These developments offer new avenues for mining by enabling advanced edge-based solutions. Switching the focus from camera technology to edge devices acting as powerful, real-time sensors is the first building block to better, more optimized surveillance solutions. In addition, it allows for new possibilities for effective intrusion protection.
Exploration to reclamation: Outer perimeter and fence line protection
Intrusion protection starts at the outer perimeter of a mining site. The first steps are detecting and verifying a potential intruder, whether along the fence line or in the ‘buffer zone’ outside the perimeter.
To detect an intruder at a distance in the ‘buffer zone’ of an excavation site, for example, radar devices pointing outwards from the site’s fence line can spot a potential threat and send an alert to the site manager long before the intruder reaches the perimeter. This allows the site manager or security personnel to be aware of a potential trespasser scenario early. Along the fence line itself, thermal cameras with intelligent analytics can be deployed to identify and classify whether a moving object nearby is a potential intruder – rather than wildlife.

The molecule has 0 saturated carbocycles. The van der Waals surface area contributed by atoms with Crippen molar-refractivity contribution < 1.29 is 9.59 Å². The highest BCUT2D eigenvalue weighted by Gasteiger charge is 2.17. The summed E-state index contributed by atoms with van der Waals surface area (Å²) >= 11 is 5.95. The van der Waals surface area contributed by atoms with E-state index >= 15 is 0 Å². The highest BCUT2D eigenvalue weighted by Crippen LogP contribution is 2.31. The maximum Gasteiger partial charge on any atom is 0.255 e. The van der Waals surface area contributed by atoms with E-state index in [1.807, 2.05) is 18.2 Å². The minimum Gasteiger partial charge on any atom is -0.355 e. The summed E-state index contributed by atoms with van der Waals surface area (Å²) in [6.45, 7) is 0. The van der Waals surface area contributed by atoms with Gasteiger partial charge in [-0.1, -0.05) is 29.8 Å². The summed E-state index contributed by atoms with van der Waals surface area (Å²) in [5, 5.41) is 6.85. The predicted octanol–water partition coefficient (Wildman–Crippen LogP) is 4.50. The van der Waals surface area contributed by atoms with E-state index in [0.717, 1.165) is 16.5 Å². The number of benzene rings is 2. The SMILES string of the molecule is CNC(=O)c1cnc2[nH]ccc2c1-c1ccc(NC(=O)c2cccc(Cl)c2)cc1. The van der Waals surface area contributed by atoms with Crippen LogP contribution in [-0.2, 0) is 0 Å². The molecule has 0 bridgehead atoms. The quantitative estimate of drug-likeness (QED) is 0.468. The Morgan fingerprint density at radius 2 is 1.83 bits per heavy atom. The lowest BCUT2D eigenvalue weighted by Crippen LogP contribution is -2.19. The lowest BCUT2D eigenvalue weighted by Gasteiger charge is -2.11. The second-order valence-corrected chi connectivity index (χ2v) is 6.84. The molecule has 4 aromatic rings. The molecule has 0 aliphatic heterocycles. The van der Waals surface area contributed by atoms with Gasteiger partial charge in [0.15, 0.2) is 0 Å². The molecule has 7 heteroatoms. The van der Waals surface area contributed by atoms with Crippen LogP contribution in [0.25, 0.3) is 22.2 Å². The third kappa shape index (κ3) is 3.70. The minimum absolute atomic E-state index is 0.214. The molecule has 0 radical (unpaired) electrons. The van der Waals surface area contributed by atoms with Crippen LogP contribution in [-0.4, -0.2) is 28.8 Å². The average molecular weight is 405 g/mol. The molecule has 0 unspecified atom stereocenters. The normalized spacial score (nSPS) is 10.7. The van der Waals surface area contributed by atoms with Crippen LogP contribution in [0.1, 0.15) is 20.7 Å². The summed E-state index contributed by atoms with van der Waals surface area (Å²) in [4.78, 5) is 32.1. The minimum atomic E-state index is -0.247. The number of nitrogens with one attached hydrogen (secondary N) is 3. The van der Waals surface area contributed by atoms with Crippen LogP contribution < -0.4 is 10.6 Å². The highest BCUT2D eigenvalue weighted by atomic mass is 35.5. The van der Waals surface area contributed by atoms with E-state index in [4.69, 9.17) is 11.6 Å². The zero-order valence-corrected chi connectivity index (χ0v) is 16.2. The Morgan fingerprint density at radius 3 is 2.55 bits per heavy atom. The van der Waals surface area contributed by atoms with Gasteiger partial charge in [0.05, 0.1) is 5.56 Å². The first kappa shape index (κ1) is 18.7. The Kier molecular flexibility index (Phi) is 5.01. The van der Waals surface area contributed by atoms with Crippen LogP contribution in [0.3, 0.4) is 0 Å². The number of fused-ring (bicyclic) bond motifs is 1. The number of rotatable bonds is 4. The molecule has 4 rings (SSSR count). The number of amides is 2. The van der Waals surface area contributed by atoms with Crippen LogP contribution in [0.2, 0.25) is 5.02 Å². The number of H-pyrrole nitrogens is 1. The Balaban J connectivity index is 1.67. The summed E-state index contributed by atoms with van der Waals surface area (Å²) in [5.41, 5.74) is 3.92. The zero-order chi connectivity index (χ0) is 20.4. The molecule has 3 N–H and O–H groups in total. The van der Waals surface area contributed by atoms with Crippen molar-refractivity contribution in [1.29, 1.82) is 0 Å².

Then there are thermal cameras that are fully General Data Protection Regulation (GDPR)-compliant because they don’t reveal any biometric information and offer detection accuracy and reliability even in very challenging weather or environmental conditions. Depending on local surveillance regulations, both radar and thermal devices should be considered for monitoring the area outside the mining site, given they comply with even the most stringent data privacy regulations.